In one of the most charming locations of Folegandros island, on a plot looking south-west to Milos island, the bluest sea and sky and the most moving sunsets of the Aegean, I build a 180 sqm villa based on sustainable architecture and green housing standards.
Folegandros, small island of the Cyclades (32 Km², 650 inhabitants), more and more trendy, is the real Greece. In short it has three settlements: port Karavostasi, city centre Chora, and village Ano Merià, and one road to connect them all.
Folegandros is full of jewels: from its landscape, with thousands of kilometres of dry-mounted walls gently sloping to the sea, to the peace you may find in the three squares in sequence of Chora, closed to traffic, to the gracefulness of its inhabitants, the fragrance of freshly baked bread. the coastal perimeter runs for 40 km. It has different beaches, many of which can only be walked to, ideal if you wish to spend a green and diverse holiday.
According to magazine “Dove” Folegandros is one of the fifty most beautiful locations worldwide they discovered in the twenty years after May 1991.
This is an excerpt of the article that the magazine published on 18 May 2011, to celebrate its twenty year anniversary. “Since DOVE “found it” amidst the Cyclades, it has not changed. It is still one of the best addresses of the Aegean pearls. For houses, beaches, squares and diners”:
Below is another article, published on 4 July 2008 by Dove, entitled: “Snob and more expensive than the Greek average, Folegandros is a paradise for few”
DESCRIPTION OF THE BUILDING
The building was erected on a 13.289,98 mq plot, looking south towards Milos island and is slightly sloping (see attached pdf file, section “Plot”). The building stretches along the east-west axis and exposes most of its surface southward.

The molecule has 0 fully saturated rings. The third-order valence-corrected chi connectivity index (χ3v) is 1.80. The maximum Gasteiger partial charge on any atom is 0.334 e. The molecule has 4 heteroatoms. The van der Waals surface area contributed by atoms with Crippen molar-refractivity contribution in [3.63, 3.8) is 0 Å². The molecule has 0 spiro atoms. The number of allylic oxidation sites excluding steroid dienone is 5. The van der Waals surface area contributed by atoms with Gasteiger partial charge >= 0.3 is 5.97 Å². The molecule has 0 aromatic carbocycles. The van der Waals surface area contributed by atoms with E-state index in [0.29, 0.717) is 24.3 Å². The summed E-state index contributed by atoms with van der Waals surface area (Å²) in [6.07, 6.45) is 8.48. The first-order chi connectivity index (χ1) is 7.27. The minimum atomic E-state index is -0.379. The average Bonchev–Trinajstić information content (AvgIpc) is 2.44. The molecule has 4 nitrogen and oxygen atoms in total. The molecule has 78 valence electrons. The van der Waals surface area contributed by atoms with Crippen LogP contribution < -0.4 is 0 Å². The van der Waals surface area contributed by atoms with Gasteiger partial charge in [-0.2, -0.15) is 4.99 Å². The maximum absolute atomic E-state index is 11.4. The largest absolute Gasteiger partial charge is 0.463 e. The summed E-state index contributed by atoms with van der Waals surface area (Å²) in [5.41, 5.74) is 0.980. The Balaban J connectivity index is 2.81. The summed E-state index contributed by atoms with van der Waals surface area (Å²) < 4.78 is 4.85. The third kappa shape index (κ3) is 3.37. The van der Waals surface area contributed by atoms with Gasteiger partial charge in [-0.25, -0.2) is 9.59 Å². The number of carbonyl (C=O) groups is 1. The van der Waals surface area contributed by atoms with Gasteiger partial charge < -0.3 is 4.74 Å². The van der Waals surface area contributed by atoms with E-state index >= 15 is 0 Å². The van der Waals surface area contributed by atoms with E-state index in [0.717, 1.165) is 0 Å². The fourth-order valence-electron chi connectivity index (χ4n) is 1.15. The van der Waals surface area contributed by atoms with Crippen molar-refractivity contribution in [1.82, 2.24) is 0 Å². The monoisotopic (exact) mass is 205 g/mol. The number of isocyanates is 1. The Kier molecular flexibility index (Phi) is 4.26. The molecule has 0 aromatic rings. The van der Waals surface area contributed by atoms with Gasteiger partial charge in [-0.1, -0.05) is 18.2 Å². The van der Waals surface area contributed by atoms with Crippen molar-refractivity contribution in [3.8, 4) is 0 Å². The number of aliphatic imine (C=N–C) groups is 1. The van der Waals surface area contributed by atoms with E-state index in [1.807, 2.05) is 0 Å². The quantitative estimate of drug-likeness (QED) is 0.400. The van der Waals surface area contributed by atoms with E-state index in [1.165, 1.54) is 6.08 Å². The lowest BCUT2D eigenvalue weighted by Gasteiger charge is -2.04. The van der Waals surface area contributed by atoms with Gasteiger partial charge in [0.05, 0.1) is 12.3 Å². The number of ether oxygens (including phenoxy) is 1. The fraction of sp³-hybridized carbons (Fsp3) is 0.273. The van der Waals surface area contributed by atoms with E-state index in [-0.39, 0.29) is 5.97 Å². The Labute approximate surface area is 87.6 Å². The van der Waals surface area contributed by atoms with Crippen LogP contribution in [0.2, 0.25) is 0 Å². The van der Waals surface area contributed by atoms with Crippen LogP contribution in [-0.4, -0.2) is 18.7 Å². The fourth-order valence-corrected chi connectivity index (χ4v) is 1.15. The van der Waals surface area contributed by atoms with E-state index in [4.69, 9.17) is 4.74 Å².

The plot (details)
The plot: “Harmony of locations for the architecture of well-being”.
The plot on which the house will be erected is 4,550.40 sqm; facing south, it is located near the church of Aghios Panteleimonas, where lovers go by night to delight in sunsets bewitching the heart and brightening up the spirit.
It is said that in the past many would go to the island because it is famous for energising and cheering up people and fighting off depression.
From the light-flooded plot you have an unlimited view of the Aegean sea and Milos island; from it you do not see any one house, dwelling, road; more importantly, the plot is sheltered from the winds blowing from North and North East, firstly Meltemi.
From the book “Feng Shui” by Isabella Puliafito: “The first and main rule of Feng Shui is accurately avoiding windy areas. It is therefore critical to make sure that the shoulders and sides of the chosen location are well protected, so that harmful energies may not hit it. An ideal location could be a gentle slope which would protect the shoulders. The sides, slightly forward to form a horseshoe, could contain both the tomb and the house or the entire village in a sort of embrace. If an south-bound opening was also added to this favourable arrangement, then the place could liberally absorb the energies of light and sky.”
I was personally impressed with how much the plot perfectly fit such a description, as you will see in the attached pictures and layouts.